This is the first of at least two posts about what Christine and I got up to last week whilst we were in Dublin – the focus of this one being about the attractions we visited, in no particular order.
Allegedly the most-visited attraction in Ireland, the Guinness Storehouse tells the history of Guinness, which is probably the most well-known brand of stout in the world. Although Guinness is still brewed in Dublin, on a huge site just outside the city centre, the Storehouse is across the road and not part of the main brewery site. Consequently everything inside is simulated or are static models, rather than actual, in-use brewing equipment like you would see on a tour of a microbrewery.
It’s one of Dublin’s more expensive attractions, however we spent a few hours here so it was somewhat worth it. Except that neither me or Christine particularly like Guinness – Christine hates beer altogether, and although I like stout and porter from time to time, I’ve never enjoyed Guinness in the past. And, sadly, our visit was to be the same – despite being shown how to pour my own pint, I still didn’t like it. The restaurants inside are very good though, with an above average food selection and many menu items using Guinness as an ingredient. For beer-haters, there is some interesting displays about Guinness’ advertising and how beer is made.
The Old Jameson Distillery
If Guinness is Ireland’s best known beer, then Jameson is its best known whiskey. Like the Guinness Storehouse, the Old Jameson Distillery isn’t an active distillery as production was moved to the southern Irish city of Cork in the 1970s, although here some of the displays were active. It’s a guided tour, taking about an hour, with eight volunteers being picked for a whiskey test at the end. You should definitely volunteer if asked, as you get to try shots of Jameson’s whiskey, Jack Daniels’ bourbon, and a blended Scotch whiskey, to compare the three styles. Christine was chosen – I didn’t volunteer because I don’t like neat whiskey, but enjoyed a Jameson and ginger beer drink at the end, and a really nice Irish coffee in the bar. Again, a pricier attraction but we enjoyed this more than Guinness.
Christine and I love visiting zoos so we spent most of last Monday at Dublin Zoo, as many other attractions in the city are closed on Mondays. It’s quite a big zoo, and whilst it has fewer animals than some others it does have some big enclosures. It was quite quiet when we went but it was a weekday and not especially nice weather, so at other times it will probably be busier. We were also wisely advised to take a packed lunch, as the food offerings there are not great. It’s home to two species of tiger (both very endangered), red pandas (my favourite animal), otters, lions, various apes, penguins and many others. The entry price is in line with other zoos over here in Britain.
Natural History Museum
After you’ve visited the zoo, have a look at the ‘dead zoo’ – yes, it’s really known as that. Though significantly smaller than its London namesake, and less interactive, the Natural History Museum has an extensive collection of stuffed animals. The ground floor is set aside for species native to or resident in Ireland, with everything else upstairs. The two balcony floors are currently out of bounds due to a lack of fire exits but most of the exhibits are viewable. Some of the specimens are very old, and were stuffed at a time when people were less familiar with exotic animals, so there are some slightly dodgy examples of taxidermy on show. Entry is free, although it is shut on Sunday mornings and all day Monday. Set aside a little over an hour for a visit.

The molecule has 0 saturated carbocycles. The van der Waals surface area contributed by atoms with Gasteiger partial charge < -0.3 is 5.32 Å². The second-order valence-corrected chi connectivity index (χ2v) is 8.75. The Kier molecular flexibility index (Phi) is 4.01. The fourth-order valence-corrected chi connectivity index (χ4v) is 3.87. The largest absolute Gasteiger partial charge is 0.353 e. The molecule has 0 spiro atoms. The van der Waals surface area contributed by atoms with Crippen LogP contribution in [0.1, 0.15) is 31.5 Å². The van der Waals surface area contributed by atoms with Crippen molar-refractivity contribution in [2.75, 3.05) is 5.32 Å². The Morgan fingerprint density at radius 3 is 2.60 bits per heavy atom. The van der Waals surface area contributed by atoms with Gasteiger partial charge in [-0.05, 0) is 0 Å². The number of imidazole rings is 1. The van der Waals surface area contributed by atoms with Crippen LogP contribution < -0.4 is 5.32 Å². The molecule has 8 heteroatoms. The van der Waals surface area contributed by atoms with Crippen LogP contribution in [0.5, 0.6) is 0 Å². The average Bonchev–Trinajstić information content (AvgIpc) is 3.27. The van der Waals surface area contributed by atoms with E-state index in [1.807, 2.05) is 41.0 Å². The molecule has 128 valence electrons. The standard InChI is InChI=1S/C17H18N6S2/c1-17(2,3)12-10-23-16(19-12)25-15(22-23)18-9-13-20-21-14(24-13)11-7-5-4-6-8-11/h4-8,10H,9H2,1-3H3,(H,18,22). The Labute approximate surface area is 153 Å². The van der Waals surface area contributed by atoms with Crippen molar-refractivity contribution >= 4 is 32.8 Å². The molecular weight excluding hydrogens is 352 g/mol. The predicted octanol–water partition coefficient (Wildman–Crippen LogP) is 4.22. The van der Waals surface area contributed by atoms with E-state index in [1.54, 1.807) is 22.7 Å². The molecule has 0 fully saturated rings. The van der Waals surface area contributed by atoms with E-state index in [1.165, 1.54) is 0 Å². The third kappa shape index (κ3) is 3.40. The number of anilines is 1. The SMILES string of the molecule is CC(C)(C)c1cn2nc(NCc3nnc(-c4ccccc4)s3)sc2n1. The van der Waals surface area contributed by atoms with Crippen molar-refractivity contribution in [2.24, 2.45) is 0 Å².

The Temple Bar is a district of Dublin which is home to many pubs and restaurants – the above pub gets its name from the area, rather than the other way around. It’s nice for a stroll through but livens up on an evening.
General Post Office
I’ve already briefly mentioned this one, but it’s worth a look. As well as being the main post office for the city, there is a small museum inside, which tells the history of Ireland’s postal service. In particular, there is quite a bit about its role in the Easter Rising of 1916, which set in motion various events over the next decade which ultimately led to Ireland’s independence from the United Kingdom. It’s only €2 to get in, and kept us occupied for up to an hour. You can also post letters and postcards into the oldest postbox in the country, and any mail collected from it will get a unique cancellation stamp.
We decided not to do the guided tour of Dublin Castle, which costs money, but there were plenty of bits to walk around for free. Follow the signs to the tearooms, and you will go past several boards with information about the history of the castle, and its wider role in Irish history. You can also cross a bridge into Dubh Linn Gardens, at the back of the castle, which are nice to walk around.
Another historical attraction worth visiting is Kilmainham Gaol. Though it’s been many years since prisoners were interned there, it forms an important part of the history of the nation. The population exploded during a crime wave brought on by the potato famine – as the potato crop failed for several years running, those without food had to steal to survive, and many were caught. But in the early twentieth century many of those involved in campaigning for Irish independence, and those that opposed the Irish Free State in the Irish Civil War, were imprisoned and executed here. There’s both a small museum, and a guided tour of the main jail.
The jail isn’t in the centre of Dublin and is a good 20 minute walk from the Guinness Storehouse, itself away from the city centre. If you’re not up for a long walk, you may wish to catch the bus out here. It’s worth the long trip though.